About Loudon Wainwright III

Loudon Wainwright III grew up in the town of Bedford in wealthy Westchester County north of New York City, the son of Loudon S. Wainwright, Jr., a writer and editor at Life magazine and a direct descendant of colonial governor Peter Stuyvesant. Wainwright became a folk singer/songwriter in the late '60s, singing humorous and nakedly honest autobiographical songs. Signed to Atlantic Records, he recorded Album I (1970) and Album II (1971), accompanying himself on acoustic guitar, before switching to Columbia Records, for which he made the folk-rock Album III (1972), which featured the Top 40 novelty hit "Dead Skunk." Attempted Mustache (1973) and the half-live Unrequited (1975) did not continue that commercial success, though Wainwright's humor and engaging stage persona made him a cult figure and a concert favorite.

Meanwhile, his songs were recorded by others, notably Kate (his wife, later divorced, who died in 2010) and Anna McGarrigle, and Wainwright appeared in the off-Broadway show Pump Boys and Dinettes and played a featured role on the successful M*A*S*H television series. He moved to Arista Records for T Shirt (1976) and Final Exam (1978), on which he was backed by a rock band, but departed the major labels for a more appropriate home on the folk-based indie Rounder for A Live One (1980) and Fame and Wealth (1983).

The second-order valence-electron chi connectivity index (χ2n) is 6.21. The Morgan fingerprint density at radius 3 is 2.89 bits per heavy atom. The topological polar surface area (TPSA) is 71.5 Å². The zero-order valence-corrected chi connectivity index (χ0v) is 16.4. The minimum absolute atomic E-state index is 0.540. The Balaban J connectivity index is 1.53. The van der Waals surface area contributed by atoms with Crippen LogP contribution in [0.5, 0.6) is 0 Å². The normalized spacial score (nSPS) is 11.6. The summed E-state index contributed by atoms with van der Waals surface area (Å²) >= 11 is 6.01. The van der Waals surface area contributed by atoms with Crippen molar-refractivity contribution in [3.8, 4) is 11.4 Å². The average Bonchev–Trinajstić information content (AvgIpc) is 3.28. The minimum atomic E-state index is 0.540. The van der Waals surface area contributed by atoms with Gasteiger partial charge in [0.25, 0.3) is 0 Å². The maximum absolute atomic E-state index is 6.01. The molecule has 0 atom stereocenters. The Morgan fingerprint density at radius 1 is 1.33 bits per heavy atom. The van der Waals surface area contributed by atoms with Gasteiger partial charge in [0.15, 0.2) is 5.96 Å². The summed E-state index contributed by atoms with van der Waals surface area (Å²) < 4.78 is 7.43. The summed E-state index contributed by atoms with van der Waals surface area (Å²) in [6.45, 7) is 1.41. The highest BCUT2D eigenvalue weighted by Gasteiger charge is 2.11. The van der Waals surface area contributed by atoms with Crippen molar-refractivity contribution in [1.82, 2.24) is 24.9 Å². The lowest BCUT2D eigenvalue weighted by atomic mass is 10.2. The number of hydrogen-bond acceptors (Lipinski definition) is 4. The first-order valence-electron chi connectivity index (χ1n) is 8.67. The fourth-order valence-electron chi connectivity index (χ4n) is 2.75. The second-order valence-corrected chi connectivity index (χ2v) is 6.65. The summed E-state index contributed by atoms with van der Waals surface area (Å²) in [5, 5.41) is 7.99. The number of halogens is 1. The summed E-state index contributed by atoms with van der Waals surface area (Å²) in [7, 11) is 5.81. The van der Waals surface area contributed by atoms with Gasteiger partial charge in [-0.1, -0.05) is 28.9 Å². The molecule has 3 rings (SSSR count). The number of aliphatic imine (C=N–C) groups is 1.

Wainwright began to gain more notice in England than in the U.S., and he moved to London in 1985. I'm Alright (1985) and More Love Songs (1986) were co-produced by British singer/guitarist Richard Thompson. Therapy (1989) found Wainwright on the major-label-distributed Silvertone imprint and back living in the U.S., and he signed to Virgin Records' Charisma subsidiary for History (1992) and the live Career Moves (1993). Grown Man, his 15th album, was released in 1995, followed three years later by Little Ship. In 1999, there appeared a collection of topical, humorous songs Wainwright had been composing since the late '80s for National Public Radio, titled Social Studies; the following year, The BBC Sessions collected favorites and new compositions. The Last Man on Earth followed in 2001, and the live album So Damn Happy marked his debut for Sanctuary in 2003. Another studio album, Here Come the Choppers, was released in 2005. It was followed by Strange Weirdos: Music from and Inspired by the Film Knocked Up in 2007 and by Recovery in 2008.

In 2011, Shout! Factory issued a major career retrospective: a five-disc box set entitled 40 Odd Years that included album tracks, a complete CD of rare and unreleased material, and a 200-plus-minute DVD that included an hourlong documentary as well as dozens of performances. In 2009, Wainwright released High Wide & Handsome: The Charlie Poole Project. The set featured songs by the American folk and country icon, as well as new songs that helped move his odd legend forward. Older Than My Old Man Now appeared in 2012, a collection of 15 songs featuring contributions from all four of Wainwright's children and two of his three wives, and including a song co-written with late ex-wife, Kate McGarrigle. In September of 2014, Wainwright released Haven't Got the Blues (Yet). It was produced by David Mansfield and issued on 429 Records. ~ William Ruhlmann

HOMETOWN
Chapel Hill, NC
BORN
September 5, 1946